U.S. tech group urges
global action against Chinese "mercantilism"
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[March 16, 2017]
By Michael Martina
(Reuters) - A U.S. technology group said in a report on Thursday that
China's mercantilist industrial policies were a risk to the global
economy and trading system, and called for international pressure on
China to force a policy "reset".
The report coincided with the release of a separate paper by an
influential U.S. business chamber criticizing Beijing's "Made in China
2025" plan, which aims to dramatically increase domestically made
products in 10 sectors, from robotics to biopharmaceuticals.
The two groups join a growing chorus of foreign business lobbies crying
foul over such plans and the Chinese government's billions of dollars in
subsidies they fear will force members to surrender key technology or
weaken their global competitiveness.
Technology policy group Information Technology & Innovation Foundation (ITIF)
said China's policies threatened the "entire global economic and trade
Efforts by the three previous U.S. administrations to engage Chinese
officials had "failed", ITIF said, and with China no longer as
economically dependent upon the United States, Washington has
insufficient leverage to counter Beijing alone.
"America cannot respond with either flaccid appeasement or economic
nationalism; it must assemble an international coalition that pressures
China to stop rigging markets and start competing on fair terms," said
ITIF, a Washington-based think tank whose board includes representatives
from top companies such as Apple, Amazon, Cisco, Google, and Intel.
ITIF urged the United States, along with Australia, Canada, Germany,
Japan, South Korea, the United Kingdom, and the European Union, to
jointly pressure China into a "fundamental economic policy reset".
A new approach is needed that goes beyond the "naive push for further
dialogue and instead makes it clear to Chinese leaders that such unfair,
harmful policies cannot be practiced with impunity," ITIF said.
U.S. President Donald Trump's trade policy should focus on China and not
Mexico, it added, warning that the Chinese government could
"capriciously punish U.S. firms" in response.
"But doing nothing due to the fear of retaliation should not be an
option," it said.
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AUGMENTING GLOBAL MARKETS
Premier Li Keqiang told China's parliament at the opening of its annual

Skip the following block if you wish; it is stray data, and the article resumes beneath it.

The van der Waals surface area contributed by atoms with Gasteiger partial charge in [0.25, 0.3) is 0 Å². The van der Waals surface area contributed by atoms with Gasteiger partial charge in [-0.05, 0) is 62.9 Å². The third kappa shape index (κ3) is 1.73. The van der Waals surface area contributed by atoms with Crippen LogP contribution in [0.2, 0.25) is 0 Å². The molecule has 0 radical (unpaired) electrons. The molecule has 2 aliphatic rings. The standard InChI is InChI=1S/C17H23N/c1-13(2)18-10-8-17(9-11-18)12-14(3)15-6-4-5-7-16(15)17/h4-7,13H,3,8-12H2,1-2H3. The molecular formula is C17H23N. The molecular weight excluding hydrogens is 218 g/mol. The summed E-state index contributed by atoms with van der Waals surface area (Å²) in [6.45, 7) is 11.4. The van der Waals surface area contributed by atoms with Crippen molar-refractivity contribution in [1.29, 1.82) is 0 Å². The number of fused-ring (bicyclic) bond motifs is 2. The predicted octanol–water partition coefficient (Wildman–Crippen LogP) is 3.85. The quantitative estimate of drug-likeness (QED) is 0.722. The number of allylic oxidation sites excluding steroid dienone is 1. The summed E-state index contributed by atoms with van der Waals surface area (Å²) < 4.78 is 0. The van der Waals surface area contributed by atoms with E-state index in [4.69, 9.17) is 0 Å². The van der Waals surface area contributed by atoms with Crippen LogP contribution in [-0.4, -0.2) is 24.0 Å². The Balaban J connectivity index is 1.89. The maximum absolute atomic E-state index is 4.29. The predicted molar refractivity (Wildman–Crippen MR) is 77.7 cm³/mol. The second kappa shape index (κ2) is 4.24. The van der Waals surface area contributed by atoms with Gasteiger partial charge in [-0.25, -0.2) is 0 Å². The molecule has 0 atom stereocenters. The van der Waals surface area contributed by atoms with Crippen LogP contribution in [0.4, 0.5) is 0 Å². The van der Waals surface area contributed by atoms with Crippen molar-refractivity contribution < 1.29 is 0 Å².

session this month that foreign and domestic companies "will enjoy the
same preferential policies under the Made in China 2025 initiative".
Since Trump's November election win, China's President Xi Jinping has
tried to position the country as a champion of free trade.
But such pledges have done little to allay the concerns of China's trade
"Chinese efforts to exert greater control over where commercial data is
stored and how it is transferred are skewing the decision-making process
for companies that must decide where products are made and innovation
takes place," the U.S. Chamber of Commerce said in a separate report.
"China's subsidy policies not only enhance the competitiveness of
domestic companies at home, but also help to augment their
competitiveness in global markets," it said.
A progressive increase in domestic parts used in high-tech sectors to 70
percent by 2025 is among targets set out in the plan, which is set to
use subsidies, standards, financial policy and government-backed
investment funds to reach them.
The European Union Chamber of Commerce in China last week called the
plan "highly problematic".
The more vociferous complaints from the American business community in
China mark a shift from years past, when many companies eschewed the
idea of forceful action by Washington out of fear of retribution from
Trump's choice for U.S. Trade Representative, Robert Lighthizer, who has
long advocated aggressive action against China, told senators at his
confirmation hearing on Tuesday that he expected the administration
would have a "very rigorous enforcement policy".
(Reporting by Michael Martina; Editing by Ryan Woo and Simon
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